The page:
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A Brief History Of The Easter Bonnet In Wisconsin

Vintage Wisconsin: Easter Often Outfits Celebrated End Of Winter

Wisconsin Historical Images

Composer Irving Berlin brought the Easter bonnet into popular culture with his 1933 song “Easter Parade.” The song is about the New York City elites who attended Easter services at churches on Fifth Avenue and then strolled down the block showing off their new spring outfits. The popularity of the Easter bonnet hit its peak in 1948 when Judy Garland serenaded Fred Astaire on screen in a film with the same name as Berlin’s tune.

In your Easter bonnet
with all the frills upon it,
You’ll be the grandest lady in the Easter parade
– Irving Berlin, “Easter Parade”

But the idea of new clothes for Easter and for spring dates at least back to Shakespeare. In Romeo and Juliet, Mercutio rebukes Benvolio for his short temper by pointing out how Benvolio will even pick a fight with his tailor for wearing a “new doublet” before Easter.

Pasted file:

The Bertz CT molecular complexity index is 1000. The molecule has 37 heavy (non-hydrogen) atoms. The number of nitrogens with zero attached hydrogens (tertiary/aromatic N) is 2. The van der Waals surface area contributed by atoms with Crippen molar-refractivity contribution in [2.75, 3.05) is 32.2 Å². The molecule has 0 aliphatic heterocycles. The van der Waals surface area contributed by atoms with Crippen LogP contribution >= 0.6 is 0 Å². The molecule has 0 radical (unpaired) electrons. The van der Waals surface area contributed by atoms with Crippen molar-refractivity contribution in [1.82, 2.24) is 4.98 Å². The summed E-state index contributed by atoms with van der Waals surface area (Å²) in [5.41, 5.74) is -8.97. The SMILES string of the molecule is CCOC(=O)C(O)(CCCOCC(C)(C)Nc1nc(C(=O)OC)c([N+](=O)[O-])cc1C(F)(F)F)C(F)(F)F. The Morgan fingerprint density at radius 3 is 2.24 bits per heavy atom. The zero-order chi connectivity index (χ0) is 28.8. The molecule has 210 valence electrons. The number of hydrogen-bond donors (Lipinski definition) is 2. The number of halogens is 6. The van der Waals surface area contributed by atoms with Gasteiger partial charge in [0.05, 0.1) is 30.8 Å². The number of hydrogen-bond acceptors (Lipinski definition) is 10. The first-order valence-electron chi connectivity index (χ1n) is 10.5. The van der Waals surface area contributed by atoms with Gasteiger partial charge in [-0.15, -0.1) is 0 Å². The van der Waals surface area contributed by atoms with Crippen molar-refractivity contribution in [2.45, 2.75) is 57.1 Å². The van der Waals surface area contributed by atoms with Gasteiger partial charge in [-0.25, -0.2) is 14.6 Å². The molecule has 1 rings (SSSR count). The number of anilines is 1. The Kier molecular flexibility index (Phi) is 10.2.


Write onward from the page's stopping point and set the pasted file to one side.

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Americans became more interested in a special Easter outfit in the late 19th and early 20th centuries. Women decorated their hats with the flowers that were newly blooming. Those in colder climates or without access to fresh flowers made paper or fabric flowers.

Easter bonnets don’t have to be, strictly speaking, bonnets. Bonnets were the most common type of head covering for a 19th century woman when the Easter hat became popular so the word, if the not the style, stuck.

Ephraim settler Anna Petterson wrote to her mother back in Norway in 1888 that her sister-in-law was making herself a new Easter dress. “That may be her wedding dress, too,” wrote Petterson. She also thanked her mother for the new shoes for her children, sent just in time for Easter.

For some, it seemed the Easter bonnet was an excuse to throw off the yoke of winter. The Wisconsin State Journal noted in 1960 that women “dash out and buy the most fetching, beflowered, and un-winterish hat they can put their hands on.” Some of the best were featured in the newspaper modeled by students at the University of Wisconsin-Madison.

By the mid-20th century, many Easter bonnet wearers went for quirky rather than strictly flowery, as the woman in the above image illustrates. These hats are often featured in Easter parades around Wisconsin, including in Madison with its annual Easter Hat Parade.

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